Nassanye v Satori (CR .APP.11/92)  SLCA 9 (24 October 2006);
IN THE COURT OF APPEAL OF SIERRA LEONE
NAZIH HASSANYE APPELLANT
AND EUGEMO SATORI RESPONDENT
Hon Justice Sir John Muria JSC
Hon Justice U.H. Tejan-Jalloh JA
Hon Justice S. Koroma JA
Hearing: 31st May 2006 Judgment: 24 October, 2006
B Macaulay Jr. and C.F. Edward for Appellant
E.E.C Shears-Moses for Respondent
Delivered this 24 day of October 2006.
TEJAN-JALLOH JA: This is an appeal against the Judgment of Hon. Justice F.C. Gbow delivered on the 13th March 1992 in which the learned Judge made the following Orders against the Appellant:
(i) delivery up of possession of the premises ;
(ii) mesne profit;
(iii) be restrained from parting with possession of the premises other
than to the Respondent, (iv) pay damages for breach of contract and (v) pay cost of the action.
The appellant being dissatisfied with part of the Judgment appealed to the Court regarding the delivery up of possession, injunction and mense profit.
The grounds of Appeal are;
1. The learned Trial Judge having found that:
"(a) This 1990 was he same year in which the Plaintiff's own lease, the Head lease with Government in respect of the land on which these buildings are located was to expire ... ...The plaintiff himself had been a sub Lessee to one Dr. Sitta, who was the original Lessee to Government the lessor of the land. Dr. Sitta's unexpired term had been assigned to the Plaintiff."
"(b) Since according to the evidence the Plaintiff's term of years come to an end in 1990"
"(c) There is no evidence that the Plaintiff has exercised his right of option"
Erred in law in ordering, on the 13th March 1992, that the 2nd Defendant
".... do delivery up of possession of both houses situate at No. 28 & 28A Horse Shoe Road, Kissy Dockyard."
".....that the 2nd Defendant by himself his servants or agents or otherwise howsoever be restrained from parting with possession of the said premises save to the Plaintiff"
in that the Plaintiff no longer had any legal interest and or rights in respect of the said premises after the expiration" of same as found by the learned trial Judge himself.
2. The learned trial Judge having reviewed the evidence of the Plaintiff with regard to the latter's instructions to the 1st Defendant that he wanted the revised rent to be in the sum of £5,000.00 (Five Thousand Pounds Sterling) misdirected himself in assessing mense profit when he said
"For any assessment of the mense profits I am going to adopt the amount of £2,500.00 (Two Thousand Five Hundred Pounds) as a fair rent for the dwelling house per annum for the period 1986 -1990"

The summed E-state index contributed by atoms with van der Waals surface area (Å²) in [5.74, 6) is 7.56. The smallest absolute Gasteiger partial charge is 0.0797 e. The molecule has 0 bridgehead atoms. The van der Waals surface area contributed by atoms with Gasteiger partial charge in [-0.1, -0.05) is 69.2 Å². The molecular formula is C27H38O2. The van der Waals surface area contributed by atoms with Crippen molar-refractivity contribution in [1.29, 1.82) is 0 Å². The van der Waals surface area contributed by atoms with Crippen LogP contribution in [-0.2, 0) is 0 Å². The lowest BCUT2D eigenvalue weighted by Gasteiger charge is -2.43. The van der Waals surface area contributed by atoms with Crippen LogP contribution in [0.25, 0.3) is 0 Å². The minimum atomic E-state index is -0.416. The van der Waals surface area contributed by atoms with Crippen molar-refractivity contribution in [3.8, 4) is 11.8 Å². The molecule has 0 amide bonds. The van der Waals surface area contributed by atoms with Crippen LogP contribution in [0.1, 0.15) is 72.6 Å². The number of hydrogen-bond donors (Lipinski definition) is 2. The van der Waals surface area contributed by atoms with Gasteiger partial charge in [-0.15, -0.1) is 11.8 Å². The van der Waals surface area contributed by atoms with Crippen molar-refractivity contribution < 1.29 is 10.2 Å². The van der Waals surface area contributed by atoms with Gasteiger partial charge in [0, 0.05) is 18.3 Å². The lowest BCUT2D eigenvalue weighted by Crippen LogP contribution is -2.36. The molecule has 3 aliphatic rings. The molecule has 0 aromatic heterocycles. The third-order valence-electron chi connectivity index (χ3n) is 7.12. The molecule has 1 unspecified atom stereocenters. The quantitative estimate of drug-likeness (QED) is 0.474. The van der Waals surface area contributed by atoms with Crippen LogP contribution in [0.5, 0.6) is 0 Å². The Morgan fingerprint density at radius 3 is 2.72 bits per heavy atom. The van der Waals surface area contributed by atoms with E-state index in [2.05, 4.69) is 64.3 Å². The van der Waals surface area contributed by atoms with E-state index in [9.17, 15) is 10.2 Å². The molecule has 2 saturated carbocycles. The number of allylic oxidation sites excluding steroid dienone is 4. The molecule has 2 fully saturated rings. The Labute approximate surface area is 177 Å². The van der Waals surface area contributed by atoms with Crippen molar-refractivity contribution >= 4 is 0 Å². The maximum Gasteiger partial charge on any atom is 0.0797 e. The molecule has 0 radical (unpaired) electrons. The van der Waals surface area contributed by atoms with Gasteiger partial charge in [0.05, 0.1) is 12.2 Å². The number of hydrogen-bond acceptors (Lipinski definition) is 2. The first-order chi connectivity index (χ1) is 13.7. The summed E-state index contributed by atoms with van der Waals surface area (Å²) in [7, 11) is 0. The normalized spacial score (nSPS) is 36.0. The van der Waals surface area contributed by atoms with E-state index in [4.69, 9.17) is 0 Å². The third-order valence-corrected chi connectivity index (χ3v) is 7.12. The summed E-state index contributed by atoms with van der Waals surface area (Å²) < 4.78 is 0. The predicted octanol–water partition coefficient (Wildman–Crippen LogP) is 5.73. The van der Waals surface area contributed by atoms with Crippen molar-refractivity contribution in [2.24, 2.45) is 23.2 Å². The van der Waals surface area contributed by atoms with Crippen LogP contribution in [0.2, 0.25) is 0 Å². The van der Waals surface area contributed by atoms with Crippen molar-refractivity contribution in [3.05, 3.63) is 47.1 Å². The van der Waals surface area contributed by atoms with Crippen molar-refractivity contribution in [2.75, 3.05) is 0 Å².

in the absence of any evidence whatsoever that such a figure represented the fair value of the said premises for the period in question.
3. The learned trial Judge in assessing mense profit with particular regards to the exchange rate prevailing over a period of time misdirected himself when he stated as follows:-
"With the aid of information obtained from Commercial Bank as well as the Bank of Sierra Leone I am in a position to consider this issue" in that -
(a) no such information has been given in evidence during the course of the trial and
(b) The learned trial Judge was acting on information received by him personally which was not "evidence" for the purpose of adjudication on the issue of mense profit.
It is clear from the grounds of appeal that at the heart of this case is the legal status of the respondent's lease over the property in question. It is therefore necessary that the status of the respondent's right to the property concerned must first be ascertained. This is crucial to any claim that he may have against the appellant over the latter's reliance on his subsequent leasehold right in the property.
Status of the Plaintiff's Lease
According to the evidence before the court, the plaintiff was granted a sublease over the property in 1967 for a term of 22 years by one Dr. Sitta who held the head lease from the Government. The sublease was to expire in 1990 which was the same year in which Dr. Sitta's head lease was to expire. However, in or about 1985, Dr. Sitta's unexpired term was assigned to the respondent, thus making the respondent's sublease as well as the head lease expiring at the same time, that is, at the end of 1990.The evidence on this can be found at pages 54 and 55, as well as in "Exh. K and L" at pages 298 and 299 of the Record).
Further it is pertinent to note a very important finding of fact made by the learned trial judge relating to the status of the respondent's lease. His Lordship had this to say, before deciding on the question of mense profit (at page 272 of the Record):
"Before however- coming to the issue itself I should state that whatever amount that I would arrive at, would be in respect of the period, 1986 - 1990, since according to the evidence the plaintiff's Term of Years came to an end in 1990. Although in his evidence the plaintiff told the Court that Dr. Sitter assigned his lease to him and that the Government gave its approval of the assignment and also an option to renew as stated in Exhs. 'K' & 'A' was given to him, there is no evidence that the plaintiff has exercised his right of option"
As the learned trial judge found, there was no evidence that the plaintiff (now respondent) ever exercised his right of option, although Exhibit "K" showed that he was allowed to do so. The only conclusion is that having not exercised his right of option to renew the lease at the end of 1990, his legal right to continue as a iessee of the property concerned (Nos. 28 and 28A Horse Shoe Road, Kissy Dock Yard) ceased at the expiration of the lease at the end of 1990.
The appellant's Lease